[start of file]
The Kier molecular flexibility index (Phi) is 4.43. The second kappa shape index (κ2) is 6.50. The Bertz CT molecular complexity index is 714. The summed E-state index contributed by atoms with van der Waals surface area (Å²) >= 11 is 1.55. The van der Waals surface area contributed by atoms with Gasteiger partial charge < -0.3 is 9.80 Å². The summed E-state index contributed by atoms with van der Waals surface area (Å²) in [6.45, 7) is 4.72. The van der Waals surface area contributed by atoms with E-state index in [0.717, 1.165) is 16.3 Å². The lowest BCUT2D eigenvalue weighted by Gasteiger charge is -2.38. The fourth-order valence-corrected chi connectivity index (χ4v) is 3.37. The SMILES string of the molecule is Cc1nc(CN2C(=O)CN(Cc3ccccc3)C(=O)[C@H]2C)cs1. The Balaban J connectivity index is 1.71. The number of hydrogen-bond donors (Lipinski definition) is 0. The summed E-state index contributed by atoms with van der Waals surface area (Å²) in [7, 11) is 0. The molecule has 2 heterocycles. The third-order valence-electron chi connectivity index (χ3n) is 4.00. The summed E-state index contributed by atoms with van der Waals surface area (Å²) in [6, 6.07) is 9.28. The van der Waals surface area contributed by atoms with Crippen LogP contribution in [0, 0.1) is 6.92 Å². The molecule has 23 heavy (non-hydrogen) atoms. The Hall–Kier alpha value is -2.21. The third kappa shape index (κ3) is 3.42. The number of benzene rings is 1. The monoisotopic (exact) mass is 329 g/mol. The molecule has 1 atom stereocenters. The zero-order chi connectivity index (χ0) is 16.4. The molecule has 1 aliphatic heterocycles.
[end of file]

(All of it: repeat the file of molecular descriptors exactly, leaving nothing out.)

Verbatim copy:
The Kier molecular flexibility index (Phi) is 4.43. The second kappa shape index (κ2) is 6.50. The Bertz CT molecular complexity index is 714. The summed E-state index contributed by atoms with van der Waals surface area (Å²) >= 11 is 1.55. The van der Waals surface area contributed by atoms with Gasteiger partial charge < -0.3 is 9.80 Å². The summed E-state index contributed by atoms with van der Waals surface area (Å²) in [6.45, 7) is 4.72. The van der Waals surface area contributed by atoms with E-state index in [0.717, 1.165) is 16.3 Å². The lowest BCUT2D eigenvalue weighted by Gasteiger charge is -2.38. The fourth-order valence-corrected chi connectivity index (χ4v) is 3.37. The SMILES string of the molecule is Cc1nc(CN2C(=O)CN(Cc3ccccc3)C(=O)[C@H]2C)cs1. The Balaban J connectivity index is 1.71. The number of hydrogen-bond donors (Lipinski definition) is 0. The summed E-state index contributed by atoms with van der Waals surface area (Å²) in [7, 11) is 0. The molecule has 2 heterocycles. The third-order valence-electron chi connectivity index (χ3n) is 4.00. The summed E-state index contributed by atoms with van der Waals surface area (Å²) in [6, 6.07) is 9.28. The van der Waals surface area contributed by atoms with Crippen LogP contribution in [0, 0.1) is 6.92 Å². The molecule has 23 heavy (non-hydrogen) atoms. The Hall–Kier alpha value is -2.21. The third kappa shape index (κ3) is 3.42. The number of benzene rings is 1. The monoisotopic (exact) mass is 329 g/mol. The molecule has 1 atom stereocenters. The zero-order chi connectivity index (χ0) is 16.4. The molecule has 1 aliphatic heterocycles.